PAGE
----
The USCIS office then can approve the visa if it concludes everything is fine, or it can issue a Request for Evidence, which gives the family 87 days in order to produce additional evidence that demonstrates that the child is an orphan under American law. Because the Ugandan attorney has completed the process of securing the legal guardianship, and because the Ugandan attorney is unfamiliar with U.S. immigration laws, this is often the time the American parents hire an American attorney to help them navigate this process. After the American family responds to the Request for Evidence, the USCIS in Kenya either grants the visa or issues a Notice of Intent to Deny the visa application. The family then has 33 days to overcome this intent to deny by providing the necessary information. This is major scramble time.
This is precisely where a wonderful American couple finds themselves right now. This family got all of their paperwork completed in the United States, were matched with an infant girl who was barely clinging to life after being born addicted to drugs, got their court date, and then came to Uganda in November to give this precious little girl a family. Unfortunately, the birth mother has had mental challenges since she was a girl and doesn’t have any sense of motherhood (or reality – she accidentally killed her first child and thinks she, herself, is only eight years old), and often disappears for weeks on end. The child had eventually been taken by her uncle to an orphanage because he was unable to care for the very sick and neglected child.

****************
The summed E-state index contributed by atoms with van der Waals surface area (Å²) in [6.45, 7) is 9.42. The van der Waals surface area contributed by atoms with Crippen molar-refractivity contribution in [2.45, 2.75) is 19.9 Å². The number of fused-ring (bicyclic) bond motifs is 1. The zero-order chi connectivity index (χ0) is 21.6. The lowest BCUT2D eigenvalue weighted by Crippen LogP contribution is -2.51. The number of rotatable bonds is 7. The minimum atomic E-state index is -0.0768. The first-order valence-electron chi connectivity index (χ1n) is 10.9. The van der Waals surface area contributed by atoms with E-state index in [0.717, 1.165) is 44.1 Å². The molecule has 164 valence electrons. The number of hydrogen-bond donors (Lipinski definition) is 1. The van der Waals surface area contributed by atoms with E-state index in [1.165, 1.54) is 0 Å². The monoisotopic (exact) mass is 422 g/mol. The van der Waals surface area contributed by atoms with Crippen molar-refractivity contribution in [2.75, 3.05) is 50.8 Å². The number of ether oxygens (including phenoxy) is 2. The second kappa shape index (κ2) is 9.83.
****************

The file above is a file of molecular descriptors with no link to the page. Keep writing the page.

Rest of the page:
At the court hearing, the judge (a God-fearing and compassionate man) granted them legal guardianship over the girl. They were thrilled. They got a Ugandan passport for the girl, and then had their appointment with U.S. Embassy in Kampala. After inspecting the paperwork and conducting the interview, the U.S. Embassy determined that the case was not clearly approvable because of issues relating to the “knowing relinquishment” by the mentally incompetent mother. Unfortunately, this is one of the situations where Ugandan law and American law differ in a material way. And since the Ugandan lawyers didn’t know the ins and outs of American law, and since no American lawyer had yet been engaged, the court’s order failed to satisfy the requirements of American law, though it did satisfy the requirements of Ugandan law. Accordingly, this case was sent to the USCIS office in Kenya for review. Sadly, the American parents had to return home to their other children without their child while this process unfolded. Fortunately, a saint of a young woman took in their little girl (along with the dozen-plus she is already raising), and gave her a wonderful, albeit temporary, home.